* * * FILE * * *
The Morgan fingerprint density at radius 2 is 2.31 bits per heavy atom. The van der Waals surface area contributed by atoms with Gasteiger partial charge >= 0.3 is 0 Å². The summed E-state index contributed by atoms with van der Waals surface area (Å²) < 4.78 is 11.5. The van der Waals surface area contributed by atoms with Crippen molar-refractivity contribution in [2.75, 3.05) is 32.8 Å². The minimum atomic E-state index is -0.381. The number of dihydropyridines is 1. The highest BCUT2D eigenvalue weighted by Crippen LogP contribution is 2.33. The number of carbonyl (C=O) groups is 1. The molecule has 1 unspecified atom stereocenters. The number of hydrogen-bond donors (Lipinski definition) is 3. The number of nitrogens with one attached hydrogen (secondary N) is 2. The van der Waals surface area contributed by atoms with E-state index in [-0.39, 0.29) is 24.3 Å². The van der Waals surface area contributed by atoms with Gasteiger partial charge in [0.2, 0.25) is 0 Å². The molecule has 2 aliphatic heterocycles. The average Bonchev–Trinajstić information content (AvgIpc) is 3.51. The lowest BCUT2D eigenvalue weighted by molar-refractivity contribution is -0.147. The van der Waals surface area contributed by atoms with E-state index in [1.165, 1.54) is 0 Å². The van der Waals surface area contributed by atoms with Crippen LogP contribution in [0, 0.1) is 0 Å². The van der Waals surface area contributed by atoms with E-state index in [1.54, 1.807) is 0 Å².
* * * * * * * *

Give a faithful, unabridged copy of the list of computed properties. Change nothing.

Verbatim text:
The Morgan fingerprint density at radius 2 is 2.31 bits per heavy atom. The van der Waals surface area contributed by atoms with Gasteiger partial charge >= 0.3 is 0 Å². The summed E-state index contributed by atoms with van der Waals surface area (Å²) < 4.78 is 11.5. The van der Waals surface area contributed by atoms with Crippen molar-refractivity contribution in [2.75, 3.05) is 32.8 Å². The minimum atomic E-state index is -0.381. The number of dihydropyridines is 1. The highest BCUT2D eigenvalue weighted by Crippen LogP contribution is 2.33. The number of carbonyl (C=O) groups is 1. The molecule has 1 unspecified atom stereocenters. The number of hydrogen-bond donors (Lipinski definition) is 3. The number of nitrogens with one attached hydrogen (secondary N) is 2. The van der Waals surface area contributed by atoms with E-state index in [-0.39, 0.29) is 24.3 Å². The van der Waals surface area contributed by atoms with Gasteiger partial charge in [0.2, 0.25) is 0 Å². The molecule has 2 aliphatic heterocycles. The average Bonchev–Trinajstić information content (AvgIpc) is 3.51. The lowest BCUT2D eigenvalue weighted by molar-refractivity contribution is -0.147. The van der Waals surface area contributed by atoms with E-state index in [1.165, 1.54) is 0 Å². The van der Waals surface area contributed by atoms with Crippen LogP contribution in [0, 0.1) is 0 Å². The van der Waals surface area contributed by atoms with E-state index in [1.54, 1.807) is 0 Å².